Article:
Tasmania 'In Focus'

Tasmania is that funny little island off the southern coast of Australia, also known as "The Apple Isle" – not because it's shaped like one, but because it grows a lot of them. The best way to upset Tasmanians is to leave their state off a map, which happens all too often. Its population is a little over half a million, which means it's sparsely populated; indeed, half the island (the western half) is densely forested and for the most part uninhabited by humans. Much of Tasmania's appeal is its remoteness, tranquility, slower pace and largely unspoilt natural beauty. Its vineyard area is 1,254 hectares, which is 0.7 per cent of Australia's total grapevine plantings. That's a far more important 0.7% than the number alone suggests: it is all premium quality and aimed at discriminating wine drinkers, with no cask or jug wine, barely any fortified wine and almost no  second-rate grape varieties. 

It has 81 registered wine producers, 3.7% of Australia's total, and most are boutique to micro-boutique sized. Only 10 crush 100 tonnes of grapes or more, and 48 crush less than 20 tonnes! This gives a clue as to why most Australians – let alone the rest of the world – seldom get to drink Tasmanian wine. Most of it is consumed there or bought there and taken home in the luggage of tourists.

The biggest producers are Tamar Ridge, Pipers Brook Vineyard and Moorilla Estate, while two highly influential contract wineries, Hood Wines and Winemaking Tasmania, are also big in terms of tonnage crushed. Several mainland wineries are also deeply involved in Tasmania: Domaine Chandon and Hardys both grow and buy a lot of grapes for sparkling wine, and Hardys also for table wine. Its Bay of Fires and Tigress wines are produced in its own winery in the Pipers Brook area, while blended wines such as the flagship Eileen Hardy chardonnay is largely built on Tasmanian fruit. Hardys' Arras and, to a lesser extent, Vintage Sir James bubblies are based on Tasmanian grapes. Yalumba is also significant, with its Jansz winery and sparkling brand. The hot news is its recent purchase of Dalrymple, the vineyard, brand and cellar door sales outlet, also in the Pipers district. And in the same locality, Taltarni has its Clover Hill and Lalla Gully vineyards, the former for sparkling wines, the latter for still table wines.

The cool climate and dry, late-breaking autumns are ideal for delicate white table wines, sparkling base-wines from pinot noir and chardonnay, and pinot noir red table wines. Many believe it is potentially the best region in Australia for pinot noir. Fuller-bodied, later-ripening red varieties, though, are less suited, and cabernet sauvignon and merlot have been – with isolated exceptions – underperformers in Tasmania. Shiraz is virtually unknown, although occasionally in hot seasons Moorilla can produce a surprising shiraz, witness the stunning 2005 'cloth label'.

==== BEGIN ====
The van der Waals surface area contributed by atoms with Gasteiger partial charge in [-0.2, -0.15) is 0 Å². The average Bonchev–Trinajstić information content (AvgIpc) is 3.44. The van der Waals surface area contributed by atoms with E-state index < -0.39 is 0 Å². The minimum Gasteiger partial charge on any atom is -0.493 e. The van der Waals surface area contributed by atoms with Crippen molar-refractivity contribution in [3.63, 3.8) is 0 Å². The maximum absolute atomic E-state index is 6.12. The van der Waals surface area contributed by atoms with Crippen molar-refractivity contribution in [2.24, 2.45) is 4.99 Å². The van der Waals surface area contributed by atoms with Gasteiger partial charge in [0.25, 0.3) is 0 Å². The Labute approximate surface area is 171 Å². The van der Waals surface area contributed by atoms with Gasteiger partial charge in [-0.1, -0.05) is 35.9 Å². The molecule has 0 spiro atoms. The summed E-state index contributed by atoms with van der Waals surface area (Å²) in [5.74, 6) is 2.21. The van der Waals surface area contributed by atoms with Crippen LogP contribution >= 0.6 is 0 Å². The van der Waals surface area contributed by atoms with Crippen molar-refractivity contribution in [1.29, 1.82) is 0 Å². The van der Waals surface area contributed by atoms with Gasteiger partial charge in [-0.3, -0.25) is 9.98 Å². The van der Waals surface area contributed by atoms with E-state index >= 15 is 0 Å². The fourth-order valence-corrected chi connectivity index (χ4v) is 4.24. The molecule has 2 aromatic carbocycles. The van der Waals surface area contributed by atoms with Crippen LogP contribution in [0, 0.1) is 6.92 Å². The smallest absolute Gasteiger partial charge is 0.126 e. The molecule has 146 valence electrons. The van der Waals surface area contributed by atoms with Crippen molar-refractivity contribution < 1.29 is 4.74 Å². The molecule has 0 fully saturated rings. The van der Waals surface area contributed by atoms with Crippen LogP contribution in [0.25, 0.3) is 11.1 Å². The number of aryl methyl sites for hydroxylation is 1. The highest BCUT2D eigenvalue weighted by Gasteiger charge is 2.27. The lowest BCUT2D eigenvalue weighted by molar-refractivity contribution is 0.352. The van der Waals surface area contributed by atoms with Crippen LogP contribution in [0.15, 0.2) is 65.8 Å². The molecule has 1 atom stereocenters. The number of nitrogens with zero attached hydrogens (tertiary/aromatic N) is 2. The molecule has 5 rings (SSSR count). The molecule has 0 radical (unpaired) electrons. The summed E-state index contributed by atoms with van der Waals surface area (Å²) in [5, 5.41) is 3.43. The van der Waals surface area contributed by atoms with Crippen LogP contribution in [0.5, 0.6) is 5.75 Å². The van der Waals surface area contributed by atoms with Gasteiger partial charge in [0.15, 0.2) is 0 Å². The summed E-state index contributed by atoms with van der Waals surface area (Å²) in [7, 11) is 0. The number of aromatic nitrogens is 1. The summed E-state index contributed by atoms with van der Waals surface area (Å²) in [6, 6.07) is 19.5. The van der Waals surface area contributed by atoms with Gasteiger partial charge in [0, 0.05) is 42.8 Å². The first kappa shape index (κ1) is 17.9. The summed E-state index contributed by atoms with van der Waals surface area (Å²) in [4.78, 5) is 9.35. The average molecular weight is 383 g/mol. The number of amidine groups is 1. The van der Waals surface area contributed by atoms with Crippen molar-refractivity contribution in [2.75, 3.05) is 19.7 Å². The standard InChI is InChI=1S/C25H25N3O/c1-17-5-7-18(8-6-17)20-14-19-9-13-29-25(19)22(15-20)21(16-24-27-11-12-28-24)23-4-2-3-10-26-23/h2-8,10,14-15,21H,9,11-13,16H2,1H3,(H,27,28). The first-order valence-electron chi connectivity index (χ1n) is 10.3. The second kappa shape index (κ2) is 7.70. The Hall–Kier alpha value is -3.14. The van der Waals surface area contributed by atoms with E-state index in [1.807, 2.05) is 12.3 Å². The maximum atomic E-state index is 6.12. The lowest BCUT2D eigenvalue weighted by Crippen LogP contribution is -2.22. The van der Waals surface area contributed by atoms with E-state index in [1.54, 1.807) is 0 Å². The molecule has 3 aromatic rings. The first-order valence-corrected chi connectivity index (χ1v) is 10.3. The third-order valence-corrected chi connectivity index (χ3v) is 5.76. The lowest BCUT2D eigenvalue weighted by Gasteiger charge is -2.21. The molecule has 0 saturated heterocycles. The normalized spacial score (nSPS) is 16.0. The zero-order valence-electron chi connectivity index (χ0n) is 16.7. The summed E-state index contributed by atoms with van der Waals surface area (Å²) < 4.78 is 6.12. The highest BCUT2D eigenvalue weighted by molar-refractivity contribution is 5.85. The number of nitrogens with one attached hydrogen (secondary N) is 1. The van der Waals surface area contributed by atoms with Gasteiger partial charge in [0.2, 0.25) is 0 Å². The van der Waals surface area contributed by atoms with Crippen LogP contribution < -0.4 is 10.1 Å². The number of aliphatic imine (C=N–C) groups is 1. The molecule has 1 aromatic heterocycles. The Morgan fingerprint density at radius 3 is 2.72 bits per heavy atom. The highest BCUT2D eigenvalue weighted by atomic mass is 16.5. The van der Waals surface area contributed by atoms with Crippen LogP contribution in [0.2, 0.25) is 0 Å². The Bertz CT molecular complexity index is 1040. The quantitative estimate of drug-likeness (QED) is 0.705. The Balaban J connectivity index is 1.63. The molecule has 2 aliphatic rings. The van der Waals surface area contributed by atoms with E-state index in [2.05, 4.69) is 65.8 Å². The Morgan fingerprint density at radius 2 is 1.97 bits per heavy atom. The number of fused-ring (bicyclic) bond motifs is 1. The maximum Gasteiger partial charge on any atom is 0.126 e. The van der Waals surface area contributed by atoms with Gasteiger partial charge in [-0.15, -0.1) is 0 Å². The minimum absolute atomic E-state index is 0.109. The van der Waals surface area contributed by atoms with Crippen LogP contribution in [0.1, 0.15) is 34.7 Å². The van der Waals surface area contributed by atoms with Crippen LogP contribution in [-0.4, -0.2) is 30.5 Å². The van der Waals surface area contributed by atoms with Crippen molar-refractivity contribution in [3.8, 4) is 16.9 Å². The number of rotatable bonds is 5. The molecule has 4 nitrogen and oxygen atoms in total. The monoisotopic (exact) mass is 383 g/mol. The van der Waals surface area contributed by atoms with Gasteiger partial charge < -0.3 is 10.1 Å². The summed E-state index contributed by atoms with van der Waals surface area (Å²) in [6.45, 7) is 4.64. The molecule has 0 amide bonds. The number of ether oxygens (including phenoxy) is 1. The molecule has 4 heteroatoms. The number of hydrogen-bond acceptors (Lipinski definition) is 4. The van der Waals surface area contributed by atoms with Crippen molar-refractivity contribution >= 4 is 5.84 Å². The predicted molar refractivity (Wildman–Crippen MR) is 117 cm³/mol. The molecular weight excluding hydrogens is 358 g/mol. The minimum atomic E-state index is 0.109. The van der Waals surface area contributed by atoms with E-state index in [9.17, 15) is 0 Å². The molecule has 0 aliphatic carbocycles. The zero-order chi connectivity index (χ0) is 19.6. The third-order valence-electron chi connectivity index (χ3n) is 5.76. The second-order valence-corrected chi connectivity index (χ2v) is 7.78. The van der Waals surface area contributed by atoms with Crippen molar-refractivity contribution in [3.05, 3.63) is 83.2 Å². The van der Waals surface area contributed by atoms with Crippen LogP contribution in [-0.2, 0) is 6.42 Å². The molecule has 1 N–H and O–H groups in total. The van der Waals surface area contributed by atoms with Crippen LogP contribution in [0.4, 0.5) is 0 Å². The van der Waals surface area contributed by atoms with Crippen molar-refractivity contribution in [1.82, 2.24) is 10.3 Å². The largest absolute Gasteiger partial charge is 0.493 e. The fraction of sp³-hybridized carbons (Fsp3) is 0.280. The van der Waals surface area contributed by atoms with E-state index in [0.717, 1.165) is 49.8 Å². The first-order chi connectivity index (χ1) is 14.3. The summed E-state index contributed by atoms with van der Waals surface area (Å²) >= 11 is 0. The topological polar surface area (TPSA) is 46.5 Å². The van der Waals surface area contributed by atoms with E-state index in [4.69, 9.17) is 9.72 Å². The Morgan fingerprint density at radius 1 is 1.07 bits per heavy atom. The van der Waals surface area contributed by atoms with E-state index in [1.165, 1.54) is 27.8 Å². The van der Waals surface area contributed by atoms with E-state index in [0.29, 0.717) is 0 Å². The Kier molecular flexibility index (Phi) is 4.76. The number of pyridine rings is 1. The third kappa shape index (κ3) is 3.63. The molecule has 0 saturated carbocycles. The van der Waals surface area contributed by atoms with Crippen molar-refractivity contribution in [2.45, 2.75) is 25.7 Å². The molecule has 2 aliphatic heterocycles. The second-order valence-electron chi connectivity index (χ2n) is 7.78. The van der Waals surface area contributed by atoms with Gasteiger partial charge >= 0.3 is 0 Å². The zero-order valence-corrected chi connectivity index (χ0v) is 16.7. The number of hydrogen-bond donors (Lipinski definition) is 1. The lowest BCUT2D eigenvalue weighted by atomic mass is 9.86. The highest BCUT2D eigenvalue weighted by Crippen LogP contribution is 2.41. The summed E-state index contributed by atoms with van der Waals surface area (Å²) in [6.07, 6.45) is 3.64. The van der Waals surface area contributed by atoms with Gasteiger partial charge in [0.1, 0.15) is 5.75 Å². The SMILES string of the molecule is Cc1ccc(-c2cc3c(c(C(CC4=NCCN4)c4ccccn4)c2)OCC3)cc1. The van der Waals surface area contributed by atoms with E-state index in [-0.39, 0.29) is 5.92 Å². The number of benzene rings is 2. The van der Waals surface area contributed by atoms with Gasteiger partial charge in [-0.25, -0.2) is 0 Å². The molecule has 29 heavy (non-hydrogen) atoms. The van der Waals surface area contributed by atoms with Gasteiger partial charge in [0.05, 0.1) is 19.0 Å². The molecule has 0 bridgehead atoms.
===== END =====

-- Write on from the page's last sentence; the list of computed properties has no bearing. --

Of the white varieties, riesling, chardonnay, gewurztraminer, pinot gris and sauvignon blanc are all grown successfully. Surprisingly – for you would think the climate ideal - there have been few memorable sauvignon blancs. As everywhere now, pinot gris/grigio is suddenly being made in vast quantities and some examples are among the best in Australia, although the dull and boring are as common as anywhere. Gewurz can be excellent, and both Moorilla and Pipers Brook have distinguished histories of gewurz, but it languishes from want of interest from both producers and consumers. Riesling is the real shining light for Tasmanian white wine. It is arguably the best riesling source in Australia and would be world-renowned for it by now, had the fickle finger of fashion been kinder to this sorely under-valued grape. It is certainly Tasmania's most cellarworthy wine. Chardonnay can also be stellar, especially in later years as winemakers have held back on new oak, and been less inclined to give it a full malolactic. 

While the rest of Australia got carried away with Geographic Indications and vigorously carved itself up into regions and sub-regions, Tassie sensibly opted to have just the one regional appellation. Sub-regions will be delineated later, and they will include Pipers Brook and Tamar Valley in the north; Coal River Valley and Huon Valley/Channel Country in the south; and East Coast about halfway down that seaboard. There are several other minor sub-regions scattered about the eastern and northern parts of the island.

It's a good time to be buying Tasmanian wine as the seasons have been kind of late (with the qualified exception of drought and frost-stricken 2007). The two vintages now on sale, 2005 and '06, are very successful, with '05 outstanding for all varieties and one of the best vintages in recent memory.

Vintage guide

2010 ★★★★

Good rains throughout the season, broke the extended drought. Very good potential.

2009 ★★★★

A cool, dry season and late vintage. Low crops, some very low. Quality is very high.

2008 ★★★★

A warmer than usual summer and early vintage, with moderate crops of small berries, produced high quality wine.

2007 ★★★

Drought and frost took their toll of yields, but the hot, early conditions were more favourable in Tasmania than most regions. Big, dark, ripe wines; some reds tough and tannic.

2006 ★★★★

A warm, early vintage with low yields. Very good wines, some outstanding, especially among the whites.

2005 ★★★★★

Outstanding for pretty well everything. Pinot noir especially exciting: lush, ripe and elegant.

2004 ★★★

An average to good year, with whites doing better than reds, especially in the north of the state. Big yields.

2003 ★★

An okay year with some stress effects among the reds. Pinot noir in the south was quite good.

2002 ★★★★

An excellent year for both reds and whites throughout the state. Cooler conditions favoured whites and sparkling wines especially.

2001 ★★★★

Hot, dry, quite successful, but high alcohols.

2000 ★★★★★

Superb. Very even quality from a warm, dry season. Exceptional reds.

1999 ★★★

Some rain but elegant, lighter-weighted wines.

1998 ★★★★

excellent. Very warm, dry season: bigger wines than usual; deep colours and prominent tannins in reds.

New faces: Six mini profiles